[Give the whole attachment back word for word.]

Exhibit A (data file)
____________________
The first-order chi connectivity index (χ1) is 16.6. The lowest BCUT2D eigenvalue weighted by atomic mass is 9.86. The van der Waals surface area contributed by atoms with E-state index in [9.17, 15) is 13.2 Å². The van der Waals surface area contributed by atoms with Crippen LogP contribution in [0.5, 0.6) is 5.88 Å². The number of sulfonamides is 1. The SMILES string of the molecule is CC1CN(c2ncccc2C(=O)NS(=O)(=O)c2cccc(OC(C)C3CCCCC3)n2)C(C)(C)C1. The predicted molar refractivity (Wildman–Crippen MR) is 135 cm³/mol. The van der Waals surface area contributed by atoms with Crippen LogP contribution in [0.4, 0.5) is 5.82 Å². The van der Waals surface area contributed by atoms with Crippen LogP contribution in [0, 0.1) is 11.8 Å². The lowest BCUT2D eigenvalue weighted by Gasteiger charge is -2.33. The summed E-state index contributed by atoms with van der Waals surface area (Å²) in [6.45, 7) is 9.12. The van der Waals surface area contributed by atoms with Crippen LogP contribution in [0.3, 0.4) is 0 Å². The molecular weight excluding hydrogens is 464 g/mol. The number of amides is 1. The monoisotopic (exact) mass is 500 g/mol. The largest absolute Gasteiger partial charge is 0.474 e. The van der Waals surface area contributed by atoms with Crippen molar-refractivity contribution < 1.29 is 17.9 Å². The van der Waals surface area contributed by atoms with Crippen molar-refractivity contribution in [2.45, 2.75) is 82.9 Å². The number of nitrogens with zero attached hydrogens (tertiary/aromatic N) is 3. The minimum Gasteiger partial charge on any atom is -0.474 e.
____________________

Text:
The first-order chi connectivity index (χ1) is 16.6. The lowest BCUT2D eigenvalue weighted by atomic mass is 9.86. The van der Waals surface area contributed by atoms with E-state index in [9.17, 15) is 13.2 Å². The van der Waals surface area contributed by atoms with Crippen LogP contribution in [0.5, 0.6) is 5.88 Å². The number of sulfonamides is 1. The SMILES string of the molecule is CC1CN(c2ncccc2C(=O)NS(=O)(=O)c2cccc(OC(C)C3CCCCC3)n2)C(C)(C)C1. The predicted molar refractivity (Wildman–Crippen MR) is 135 cm³/mol. The van der Waals surface area contributed by atoms with Crippen LogP contribution in [0.4, 0.5) is 5.82 Å². The van der Waals surface area contributed by atoms with Crippen LogP contribution in [0, 0.1) is 11.8 Å². The lowest BCUT2D eigenvalue weighted by Gasteiger charge is -2.33. The summed E-state index contributed by atoms with van der Waals surface area (Å²) in [6.45, 7) is 9.12. The van der Waals surface area contributed by atoms with Crippen LogP contribution in [0.3, 0.4) is 0 Å². The molecular weight excluding hydrogens is 464 g/mol. The number of amides is 1. The monoisotopic (exact) mass is 500 g/mol. The largest absolute Gasteiger partial charge is 0.474 e. The van der Waals surface area contributed by atoms with Crippen molar-refractivity contribution < 1.29 is 17.9 Å². The van der Waals surface area contributed by atoms with Crippen molar-refractivity contribution in [2.45, 2.75) is 82.9 Å². The number of nitrogens with zero attached hydrogens (tertiary/aromatic N) is 3. The minimum Gasteiger partial charge on any atom is -0.474 e.